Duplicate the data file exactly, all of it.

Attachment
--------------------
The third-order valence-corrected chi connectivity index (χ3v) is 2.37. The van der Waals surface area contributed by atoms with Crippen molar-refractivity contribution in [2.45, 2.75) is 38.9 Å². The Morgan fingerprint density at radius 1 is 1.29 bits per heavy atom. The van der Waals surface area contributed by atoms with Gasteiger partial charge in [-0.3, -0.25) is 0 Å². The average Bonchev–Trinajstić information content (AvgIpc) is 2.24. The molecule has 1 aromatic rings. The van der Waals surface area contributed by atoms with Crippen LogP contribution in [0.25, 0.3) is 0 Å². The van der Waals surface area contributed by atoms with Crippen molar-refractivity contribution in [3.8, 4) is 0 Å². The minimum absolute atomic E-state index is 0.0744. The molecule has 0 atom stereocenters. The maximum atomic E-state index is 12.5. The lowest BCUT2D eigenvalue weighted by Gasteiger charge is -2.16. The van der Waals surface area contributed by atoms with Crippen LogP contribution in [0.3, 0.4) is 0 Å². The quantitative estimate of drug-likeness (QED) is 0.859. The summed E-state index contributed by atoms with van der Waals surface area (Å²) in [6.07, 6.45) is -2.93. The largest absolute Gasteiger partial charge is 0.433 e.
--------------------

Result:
The third-order valence-corrected chi connectivity index (χ3v) is 2.37. The van der Waals surface area contributed by atoms with Crippen molar-refractivity contribution in [2.45, 2.75) is 38.9 Å². The Morgan fingerprint density at radius 1 is 1.29 bits per heavy atom. The van der Waals surface area contributed by atoms with Gasteiger partial charge in [-0.3, -0.25) is 0 Å². The average Bonchev–Trinajstić information content (AvgIpc) is 2.24. The molecule has 1 aromatic rings. The van der Waals surface area contributed by atoms with Crippen LogP contribution in [0.25, 0.3) is 0 Å². The van der Waals surface area contributed by atoms with Crippen molar-refractivity contribution in [3.8, 4) is 0 Å². The minimum absolute atomic E-state index is 0.0744. The molecule has 0 atom stereocenters. The maximum atomic E-state index is 12.5. The lowest BCUT2D eigenvalue weighted by Gasteiger charge is -2.16. The van der Waals surface area contributed by atoms with Crippen LogP contribution in [0.3, 0.4) is 0 Å². The quantitative estimate of drug-likeness (QED) is 0.859. The summed E-state index contributed by atoms with van der Waals surface area (Å²) in [6.07, 6.45) is -2.93. The largest absolute Gasteiger partial charge is 0.433 e.